• $\begingroup$ @Yury: The fact that $\nu$ is the derivative of an everywhere differentiable function does not mean it is continuous and unless you use the Denjoy-Perron-Henstock-Kurzweil integral you will not have the fundamental theorem of calculus either. The hypotheses do not say that $x \mapsto d(0,x)$ is $C^1$, it is just continuous and the only differentiability hypothesis is (3). $\endgroup$ May 16, 2014 at 14:35
  • $\begingroup$ Write $D(x) = D_{ac}(x) + D_s(x) + D_d(x)$, where $D_{ac}$, $D_s$ and $d_d$ are absolute continuous, singular, and jump functions, respectively. Regularity condition (3) means that $D_s$ and $D_d$ are invariant under shifts. Indeed, if $t\mapsto d(x+t,y+t)$ is absolutely continuous (on every segment), then write $d(x+t,y+t) = \alpha_+(t) - \alpha_(t)$ where $\alpha++$ and $\alpha_-$ are non-decreasing absolutely continuous functions. We have $h(t) \equiv (D_{ac}(x+t)+\alpha_+(t))+ D_s(x+t)+D_d(x+t) = (D_{ac}(y+t)+\alpha_-(t))+ D_s(y+t) + D_d(y+t)$. I.e., we get two decompositions of $h(t)$. $\endgroup$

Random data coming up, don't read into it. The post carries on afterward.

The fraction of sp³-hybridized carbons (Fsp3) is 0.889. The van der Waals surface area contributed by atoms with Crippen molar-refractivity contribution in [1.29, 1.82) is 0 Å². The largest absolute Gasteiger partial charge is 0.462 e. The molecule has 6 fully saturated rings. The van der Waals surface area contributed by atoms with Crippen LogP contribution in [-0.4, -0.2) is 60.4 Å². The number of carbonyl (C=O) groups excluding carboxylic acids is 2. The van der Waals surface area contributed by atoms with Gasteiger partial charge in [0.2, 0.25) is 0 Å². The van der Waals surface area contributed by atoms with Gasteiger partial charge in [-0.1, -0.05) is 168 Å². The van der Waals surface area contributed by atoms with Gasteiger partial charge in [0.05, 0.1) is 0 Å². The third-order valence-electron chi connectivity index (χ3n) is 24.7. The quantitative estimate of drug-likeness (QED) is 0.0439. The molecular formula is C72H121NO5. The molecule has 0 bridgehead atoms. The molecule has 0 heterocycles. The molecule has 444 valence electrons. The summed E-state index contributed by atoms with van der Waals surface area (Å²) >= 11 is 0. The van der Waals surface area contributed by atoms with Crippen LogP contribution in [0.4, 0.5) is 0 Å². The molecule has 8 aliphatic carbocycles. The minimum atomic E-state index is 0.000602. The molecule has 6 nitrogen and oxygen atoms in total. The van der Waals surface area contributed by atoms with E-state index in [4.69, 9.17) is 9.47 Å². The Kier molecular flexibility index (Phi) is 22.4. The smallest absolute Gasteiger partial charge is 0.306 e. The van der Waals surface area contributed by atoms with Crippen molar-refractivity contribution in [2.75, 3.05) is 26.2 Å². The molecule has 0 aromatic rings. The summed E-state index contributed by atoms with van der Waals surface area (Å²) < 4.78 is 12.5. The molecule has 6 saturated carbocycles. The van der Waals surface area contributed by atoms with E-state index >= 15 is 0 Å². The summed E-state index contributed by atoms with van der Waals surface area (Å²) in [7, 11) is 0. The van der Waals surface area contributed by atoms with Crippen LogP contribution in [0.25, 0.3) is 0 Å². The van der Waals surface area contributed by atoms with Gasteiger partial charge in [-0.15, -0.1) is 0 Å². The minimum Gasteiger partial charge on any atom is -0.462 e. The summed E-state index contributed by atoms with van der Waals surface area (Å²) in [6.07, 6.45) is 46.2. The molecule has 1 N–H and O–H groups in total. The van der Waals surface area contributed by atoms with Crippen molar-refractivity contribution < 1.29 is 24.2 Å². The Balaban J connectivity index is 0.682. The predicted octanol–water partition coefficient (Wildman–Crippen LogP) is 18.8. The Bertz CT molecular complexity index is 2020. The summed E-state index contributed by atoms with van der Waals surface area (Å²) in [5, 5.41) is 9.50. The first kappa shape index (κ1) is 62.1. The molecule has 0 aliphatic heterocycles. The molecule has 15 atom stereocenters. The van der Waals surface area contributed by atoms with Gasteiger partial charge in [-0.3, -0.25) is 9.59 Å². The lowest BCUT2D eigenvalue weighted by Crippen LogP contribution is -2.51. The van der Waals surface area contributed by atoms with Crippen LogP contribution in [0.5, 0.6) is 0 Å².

– Yury
    May 16, 2014 at 15:38
  • $\begingroup$ ... in the sum of absolutely continuous, singular and discrete functions. They must coincide: $D_s(x+t) = D_s(y+t)$, $D_d(x+t) = D_d(y+t)$. Thus $D_s = D_h \equiv 0$. Therefore, $D(x)$ is absolutely continuous on every segment, and $\nu(x)$ is Lebesgue integrable. (Here, we only used that $d(x+t,y+t)$ is absolutely continuous on every segment (e.g. it suffices that $d(\cdot,\cdot)$ is Lipschitz on every segment.) $\endgroup$
    – Yury
    May 16, 2014 at 15:41
  • $\begingroup$ $D(x) := d(0,x)$ (right?) is continuous. What do you mean by the decomposition? Do you mean the decomposition of the push forward of the Lebesgue measure by $D$? $\endgroup$ May 16, 2014 at 17:14

2 Answers 2


[Moved from the comments/chat.]

Define $D(x)$ by $$ \begin{align*} D(x) = \begin{cases} d(0,x), & \text{ if } x\geq 0;\\ -d(x,0), & \text{ if } x< 0. \end{cases} \end{align*} $$ Function $D(x)$ is non-decreasing. It defines a measure $\nu$ on $\mathbb R$ such that $\nu[a,b] = D(b) - D(a)$ for every $b > a$.

Apply the Lebesgue Decomposition Theorem to $\nu$: $$\nu (x) = \nu_{ac}(x) + \nu_s(x) + \nu_d(x),$$ where $\nu_{ac}$ is an absolutely continuous measure, $\nu_s$ is a singular measure, $\nu_d$ is a discrete measure. Note that the decomposition is unique.

Now we use condition (3). We consider $\alpha(t) = d(x+t,y+t) = D(y+t) - D(x+t)$, which is smooth. Let $\mu(t)$ be the signed measure with density $\alpha'(t)$. Note that $\mu$ is absolutely continuous.